Update domains ensure that a subset of your application’s servers always remain running when the virtual machine hosts in an Azure datacenter require downtime for maintenance. Most updates can be performed with no impact to the VMs running on them, but there are times when this isn’t possible. To ensure that updates don’t happen to a whole datacenter at once, the Azure datacenter is logically sectioned into update domains (UD). When a maintenance event, such as a performance update and critical security patch that needs to be applied to the host, the update is sequenced through update domains. The use of sequencing updates using update domains ensures that the whole datacenter isn’t unavailable during platform updates and patching.
While update domains represent a logical section of the datacenter, fault domains (FD) represent physical sections of the datacenter and ensure rack diversity of servers in an availability set. Fault domains align to the physical separation of shared hardware in the datacenter. This includes power, cooling, and network hardware that supports the physical servers located in server racks. In the event the hardware that supports a server rack has become unavailable, only that rack of servers would be affected by the outage. By placing your VMs in an availability set, your VMs will be automatically spread across multiple FDs so that in the event of a hardware failure only part of your VMs will be impacted.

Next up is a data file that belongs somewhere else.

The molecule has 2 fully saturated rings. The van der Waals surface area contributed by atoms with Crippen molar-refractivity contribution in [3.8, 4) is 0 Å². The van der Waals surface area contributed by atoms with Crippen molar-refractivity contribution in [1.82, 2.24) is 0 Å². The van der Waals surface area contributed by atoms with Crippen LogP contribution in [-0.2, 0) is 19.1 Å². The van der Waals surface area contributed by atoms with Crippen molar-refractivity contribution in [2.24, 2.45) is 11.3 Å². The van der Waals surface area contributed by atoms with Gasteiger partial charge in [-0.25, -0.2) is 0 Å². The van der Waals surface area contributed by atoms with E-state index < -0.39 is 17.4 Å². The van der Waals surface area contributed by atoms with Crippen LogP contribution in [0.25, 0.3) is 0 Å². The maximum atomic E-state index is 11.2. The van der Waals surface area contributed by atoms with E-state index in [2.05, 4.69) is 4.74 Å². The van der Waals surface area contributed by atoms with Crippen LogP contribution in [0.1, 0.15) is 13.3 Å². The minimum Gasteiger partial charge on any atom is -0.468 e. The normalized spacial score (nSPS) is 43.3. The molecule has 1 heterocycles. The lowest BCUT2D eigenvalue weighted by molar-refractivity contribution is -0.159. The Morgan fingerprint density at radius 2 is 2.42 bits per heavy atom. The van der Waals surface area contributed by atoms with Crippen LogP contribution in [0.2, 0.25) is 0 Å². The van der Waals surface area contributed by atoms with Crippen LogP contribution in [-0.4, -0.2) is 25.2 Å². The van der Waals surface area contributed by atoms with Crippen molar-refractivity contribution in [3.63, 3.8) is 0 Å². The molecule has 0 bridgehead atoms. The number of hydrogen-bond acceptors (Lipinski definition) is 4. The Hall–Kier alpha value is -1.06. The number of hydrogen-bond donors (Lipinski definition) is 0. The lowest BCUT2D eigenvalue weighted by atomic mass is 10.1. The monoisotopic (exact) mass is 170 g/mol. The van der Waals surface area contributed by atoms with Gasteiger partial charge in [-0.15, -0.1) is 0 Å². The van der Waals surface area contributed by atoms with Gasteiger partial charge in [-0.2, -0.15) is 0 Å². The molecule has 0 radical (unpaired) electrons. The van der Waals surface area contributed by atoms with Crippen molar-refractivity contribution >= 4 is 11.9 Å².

With availability sets, you can ensure your application remains online if a high-impact maintenance event is required or hardware failures occur.
Availability zones are independent physical datacenter locations within a region that include their own power, cooling, and networking. By taking availability zones into account when deploying resources, you can protect workloads from datacenter outages while retaining presence in a particular region. Services like virtual machines are zonal services and allow you to deploy them to specific zones within a region. Other services are zone-redundant services and will replicate across the availability zones in the specific Azure region. Both types ensure that within an Azure region there are no single points of failure.
Supported regions contain a minimum of three availability zones. When creating zonal service resources in those regions, you’ll have the ability to select the zone in which the resource should be created. This will allow you to design your application to withstand a zonal outage and continue to operate in an Azure region before having to evacuate your application to another Azure region.